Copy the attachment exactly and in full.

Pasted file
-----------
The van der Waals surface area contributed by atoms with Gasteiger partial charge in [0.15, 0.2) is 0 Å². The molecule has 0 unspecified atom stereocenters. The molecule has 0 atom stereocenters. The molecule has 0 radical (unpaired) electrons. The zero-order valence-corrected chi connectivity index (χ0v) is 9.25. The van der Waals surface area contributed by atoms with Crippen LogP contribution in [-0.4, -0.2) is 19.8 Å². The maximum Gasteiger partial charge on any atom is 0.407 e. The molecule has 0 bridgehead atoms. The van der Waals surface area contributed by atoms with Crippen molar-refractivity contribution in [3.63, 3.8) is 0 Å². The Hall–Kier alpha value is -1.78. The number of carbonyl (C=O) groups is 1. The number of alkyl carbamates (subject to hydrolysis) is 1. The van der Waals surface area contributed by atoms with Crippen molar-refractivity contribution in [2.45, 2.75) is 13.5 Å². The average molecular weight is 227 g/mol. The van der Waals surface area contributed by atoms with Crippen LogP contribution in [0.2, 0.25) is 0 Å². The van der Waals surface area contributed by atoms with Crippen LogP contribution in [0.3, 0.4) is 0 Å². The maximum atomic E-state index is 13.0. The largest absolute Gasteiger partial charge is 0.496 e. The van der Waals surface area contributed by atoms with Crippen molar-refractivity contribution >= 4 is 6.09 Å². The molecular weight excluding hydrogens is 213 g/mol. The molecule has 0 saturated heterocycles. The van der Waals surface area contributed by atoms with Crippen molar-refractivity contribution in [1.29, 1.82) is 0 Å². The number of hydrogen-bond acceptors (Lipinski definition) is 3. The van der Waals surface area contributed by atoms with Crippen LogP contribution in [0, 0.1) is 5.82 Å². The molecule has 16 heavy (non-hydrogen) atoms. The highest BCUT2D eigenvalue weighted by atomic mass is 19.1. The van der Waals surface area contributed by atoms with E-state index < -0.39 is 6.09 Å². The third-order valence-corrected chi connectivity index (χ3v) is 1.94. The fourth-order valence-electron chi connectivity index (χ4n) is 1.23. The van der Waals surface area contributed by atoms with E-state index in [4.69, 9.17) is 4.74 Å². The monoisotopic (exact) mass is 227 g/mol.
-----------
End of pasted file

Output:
The van der Waals surface area contributed by atoms with Gasteiger partial charge in [0.15, 0.2) is 0 Å². The molecule has 0 unspecified atom stereocenters. The molecule has 0 atom stereocenters. The molecule has 0 radical (unpaired) electrons. The zero-order valence-corrected chi connectivity index (χ0v) is 9.25. The van der Waals surface area contributed by atoms with Crippen LogP contribution in [-0.4, -0.2) is 19.8 Å². The maximum Gasteiger partial charge on any atom is 0.407 e. The molecule has 0 bridgehead atoms. The van der Waals surface area contributed by atoms with Crippen molar-refractivity contribution in [3.63, 3.8) is 0 Å². The Hall–Kier alpha value is -1.78. The number of carbonyl (C=O) groups is 1. The number of alkyl carbamates (subject to hydrolysis) is 1. The van der Waals surface area contributed by atoms with Crippen molar-refractivity contribution in [2.45, 2.75) is 13.5 Å². The average molecular weight is 227 g/mol. The van der Waals surface area contributed by atoms with Crippen LogP contribution in [0.2, 0.25) is 0 Å². The van der Waals surface area contributed by atoms with Crippen LogP contribution in [0.3, 0.4) is 0 Å². The maximum atomic E-state index is 13.0. The largest absolute Gasteiger partial charge is 0.496 e. The van der Waals surface area contributed by atoms with Crippen molar-refractivity contribution >= 4 is 6.09 Å². The molecular weight excluding hydrogens is 213 g/mol. The molecule has 0 saturated heterocycles. The van der Waals surface area contributed by atoms with Crippen molar-refractivity contribution in [1.29, 1.82) is 0 Å². The number of hydrogen-bond acceptors (Lipinski definition) is 3. The van der Waals surface area contributed by atoms with Crippen LogP contribution in [0, 0.1) is 5.82 Å². The molecule has 16 heavy (non-hydrogen) atoms. The highest BCUT2D eigenvalue weighted by atomic mass is 19.1. The van der Waals surface area contributed by atoms with E-state index < -0.39 is 6.09 Å². The third-order valence-corrected chi connectivity index (χ3v) is 1.94. The fourth-order valence-electron chi connectivity index (χ4n) is 1.23. The van der Waals surface area contributed by atoms with E-state index in [4.69, 9.17) is 4.74 Å². The monoisotopic (exact) mass is 227 g/mol.